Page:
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  20. Brad

    Those places reek of despair. I fully understand why it’s standard operating procedure in jails, when initially locking up a prisoner, to take away anything he might hang himself with.

    Whenever I’ve had occasion to visit a prison, the overriding impulse I feel is to get out of there as soon as possible. The feeling of being there, even when you know you are free to leave, is very oppressive.

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  21. William Tucker

    When did I say starving prisoners was a good idea? Cutting from three hot meals to two (or one with a sandwich lunch) doesn’t really equal “starvation”.

    Who says I’ve never visited a prison? I just don’t know anyone in prison in the immediate area and don’t really have any reason to go hang out there. If it’s a horrible place, great… it’s not meant to be a 5-star hotel.

    I went to high school with one person who is in prison in another state, as soon as he’s released he steals another car, goes on a high speed chase and gets put back in. Why does he do it? 3 hot meals a day, a warm bed, not required to work, has access to workout equipment, a library, and cable television. Most of which he didn’t have growing up. He was raised in what I consider extreme poverty by parents who could be considered mildly retarded. Also he’s 6’4 and around 280 pounds, he doesn’t worry about anyone messing with him in prison.

    Another person I know who spent 3 years in a midwest state prison worked in the kitchen. He would add whatever he wanted on the “shopping list”. Also at this prison, they ate steak once a week. He and the other kitchen workers would cut themselves a steak that’d impress the chefs at Ruth Chris. Now I don’t know if that’s still the case at that prison, but it was 20 years ago.

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  22. William Tucker

    Also, most “normal” people probably wouldn’t last more than a month locked up, but what about the people who have spent most of their life in jail or prison? You hear story after story of people who get out and can’t make it in the real world because the only world they know is prison. This isn’t just in television or in the movies. The guy I mentioned above hasn’t been out for more than a year before he’s back in. He’s not a career criminal by that definition, he’s not a violent person, but he chooses to live his life in prison. I fully expect him to live out his life there… if it’s not stealing cars he’ll end up robbing a bank or set fire to something.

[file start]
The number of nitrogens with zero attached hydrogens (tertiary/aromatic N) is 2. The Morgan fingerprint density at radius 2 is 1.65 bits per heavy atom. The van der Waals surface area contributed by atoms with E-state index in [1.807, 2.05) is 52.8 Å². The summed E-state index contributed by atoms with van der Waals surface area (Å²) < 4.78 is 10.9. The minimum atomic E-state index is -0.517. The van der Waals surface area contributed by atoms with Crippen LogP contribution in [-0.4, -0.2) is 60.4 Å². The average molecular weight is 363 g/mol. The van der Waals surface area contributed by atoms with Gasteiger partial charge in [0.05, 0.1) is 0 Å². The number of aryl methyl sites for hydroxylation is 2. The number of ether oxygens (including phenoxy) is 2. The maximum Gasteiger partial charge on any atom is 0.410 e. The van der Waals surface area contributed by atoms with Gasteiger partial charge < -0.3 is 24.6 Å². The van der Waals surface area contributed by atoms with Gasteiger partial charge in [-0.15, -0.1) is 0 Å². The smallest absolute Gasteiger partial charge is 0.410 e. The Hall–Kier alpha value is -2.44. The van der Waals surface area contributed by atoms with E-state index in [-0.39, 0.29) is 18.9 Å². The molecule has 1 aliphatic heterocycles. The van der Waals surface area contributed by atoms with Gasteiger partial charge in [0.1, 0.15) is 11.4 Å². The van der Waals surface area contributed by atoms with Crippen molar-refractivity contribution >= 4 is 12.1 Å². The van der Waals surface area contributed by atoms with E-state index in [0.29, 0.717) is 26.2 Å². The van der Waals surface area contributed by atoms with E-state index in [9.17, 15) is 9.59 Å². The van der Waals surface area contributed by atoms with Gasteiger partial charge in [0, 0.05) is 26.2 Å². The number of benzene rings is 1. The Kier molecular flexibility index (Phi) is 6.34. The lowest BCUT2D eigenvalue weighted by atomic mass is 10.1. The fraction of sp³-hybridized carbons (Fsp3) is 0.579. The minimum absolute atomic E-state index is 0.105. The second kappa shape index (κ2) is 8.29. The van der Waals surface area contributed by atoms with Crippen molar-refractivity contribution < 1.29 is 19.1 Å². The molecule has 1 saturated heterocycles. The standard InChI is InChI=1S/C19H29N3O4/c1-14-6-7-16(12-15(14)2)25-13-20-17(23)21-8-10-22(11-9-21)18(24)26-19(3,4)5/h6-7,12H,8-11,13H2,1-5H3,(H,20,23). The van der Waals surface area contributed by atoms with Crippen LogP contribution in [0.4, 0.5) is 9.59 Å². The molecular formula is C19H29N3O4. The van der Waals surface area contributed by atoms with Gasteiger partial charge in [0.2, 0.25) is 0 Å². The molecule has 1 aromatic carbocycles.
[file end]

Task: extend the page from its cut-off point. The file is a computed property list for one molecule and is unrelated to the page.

Reply
  23. William Tucker

    Please help me, I’m confused. Am I supposed to feel sorry for those people behind bars? For example, should I feel sorry for the woman sentenced yesterday to 12 years for driving drunk (BAC .21) and killing that 12 year old boy? Should I just feel sad or do I need to actually produce tears?

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  24. Scout

    I said something wrong too. I thought we found the speech on the ETV website, but my husband tells me he actually found the streamed speech that we watched on the WIS page, but he said you had to look for it on there. Clearly, they didn’t film it though.

    Reply
  25. Scout

    Doug says,

    “@brad/scout

    It wasn’t difficult for me to understand what Haley was saying about the generic drugs.

    “The majority of prescription drugs issued by Medicaid are generic, with three large exceptions: (those used to treat) AIDS, cancer, and mental health. ”

    Nitpicking over a couple missing words sure seems to be petty.”

    Well Doug, I said I knew it was petty and that bothered me too. I also did not have trouble figuring out what she meant to say. But it bothered me because it struck me as a possible analogous model for how she deals with the details of government, which like language, is organized and hierarchical. This wasn’t extemporaneous speaking. Her usage was close but not quite right. In the context of defunding agencies and holding them accountable – close but not quite right can translate into defunding agencies that she thinks are not essential when they may be, or holding them accountable for things that may not even be their job.

    I have a lot of Sanford baggage in making this projection, I realize.

    I believe it is the N part of my INFP that makes these extrapolations and I realize they may not be valid, but they nevertheless influence my gut reaction, which is what I was saying.

    Thanks for humoring me.

    Reply
  26. Doug Ross

    @scout

    Let’s not forget that Haley has no control over any funding. She can only veto bills passed by the legislature. Your angst is misdirected. Brad suffers from the same malady, though.

    Reply
  27. Scout

    Yea, I do realize that actually. Her inclinations distress me, but knowing her control is limited is my only solace. Still, I don’t know what ways she may come up with to influence the legislature. Sanford’s skills at such were pathetic, but she shows more promise.

    Reply